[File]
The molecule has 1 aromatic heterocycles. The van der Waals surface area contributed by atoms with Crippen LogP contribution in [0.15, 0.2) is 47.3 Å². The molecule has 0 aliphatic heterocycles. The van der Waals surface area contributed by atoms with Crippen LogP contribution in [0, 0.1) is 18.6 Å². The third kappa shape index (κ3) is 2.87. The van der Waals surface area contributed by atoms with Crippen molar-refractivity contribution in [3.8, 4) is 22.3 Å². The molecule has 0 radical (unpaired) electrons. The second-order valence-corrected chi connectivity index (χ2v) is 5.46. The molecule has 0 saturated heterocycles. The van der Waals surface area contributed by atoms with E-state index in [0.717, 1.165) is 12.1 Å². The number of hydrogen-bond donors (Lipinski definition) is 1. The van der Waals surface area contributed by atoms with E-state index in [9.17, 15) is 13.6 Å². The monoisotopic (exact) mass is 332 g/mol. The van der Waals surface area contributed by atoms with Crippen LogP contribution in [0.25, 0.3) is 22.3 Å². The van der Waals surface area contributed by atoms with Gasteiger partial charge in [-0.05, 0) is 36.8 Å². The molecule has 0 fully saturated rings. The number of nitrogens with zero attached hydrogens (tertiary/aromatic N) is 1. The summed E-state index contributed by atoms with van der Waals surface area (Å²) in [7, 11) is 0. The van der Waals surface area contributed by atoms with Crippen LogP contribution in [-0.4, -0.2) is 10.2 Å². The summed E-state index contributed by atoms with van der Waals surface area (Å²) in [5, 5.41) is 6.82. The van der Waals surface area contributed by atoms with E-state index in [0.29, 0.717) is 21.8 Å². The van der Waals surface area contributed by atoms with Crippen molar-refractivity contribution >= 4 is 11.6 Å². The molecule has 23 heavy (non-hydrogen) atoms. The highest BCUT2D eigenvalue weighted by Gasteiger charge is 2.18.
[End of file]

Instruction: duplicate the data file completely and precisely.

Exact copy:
The molecule has 1 aromatic heterocycles. The van der Waals surface area contributed by atoms with Crippen LogP contribution in [0.15, 0.2) is 47.3 Å². The molecule has 0 aliphatic heterocycles. The van der Waals surface area contributed by atoms with Crippen LogP contribution in [0, 0.1) is 18.6 Å². The third kappa shape index (κ3) is 2.87. The van der Waals surface area contributed by atoms with Crippen molar-refractivity contribution in [3.8, 4) is 22.3 Å². The molecule has 0 radical (unpaired) electrons. The second-order valence-corrected chi connectivity index (χ2v) is 5.46. The molecule has 0 saturated heterocycles. The van der Waals surface area contributed by atoms with E-state index in [0.717, 1.165) is 12.1 Å². The number of hydrogen-bond donors (Lipinski definition) is 1. The van der Waals surface area contributed by atoms with E-state index in [9.17, 15) is 13.6 Å². The monoisotopic (exact) mass is 332 g/mol. The van der Waals surface area contributed by atoms with Crippen LogP contribution in [0.25, 0.3) is 22.3 Å². The van der Waals surface area contributed by atoms with Gasteiger partial charge in [-0.05, 0) is 36.8 Å². The molecule has 0 fully saturated rings. The number of nitrogens with zero attached hydrogens (tertiary/aromatic N) is 1. The summed E-state index contributed by atoms with van der Waals surface area (Å²) in [7, 11) is 0. The van der Waals surface area contributed by atoms with Crippen LogP contribution in [-0.4, -0.2) is 10.2 Å². The summed E-state index contributed by atoms with van der Waals surface area (Å²) in [5, 5.41) is 6.82. The van der Waals surface area contributed by atoms with E-state index in [0.29, 0.717) is 21.8 Å². The van der Waals surface area contributed by atoms with Crippen molar-refractivity contribution >= 4 is 11.6 Å². The molecule has 23 heavy (non-hydrogen) atoms. The highest BCUT2D eigenvalue weighted by Gasteiger charge is 2.18.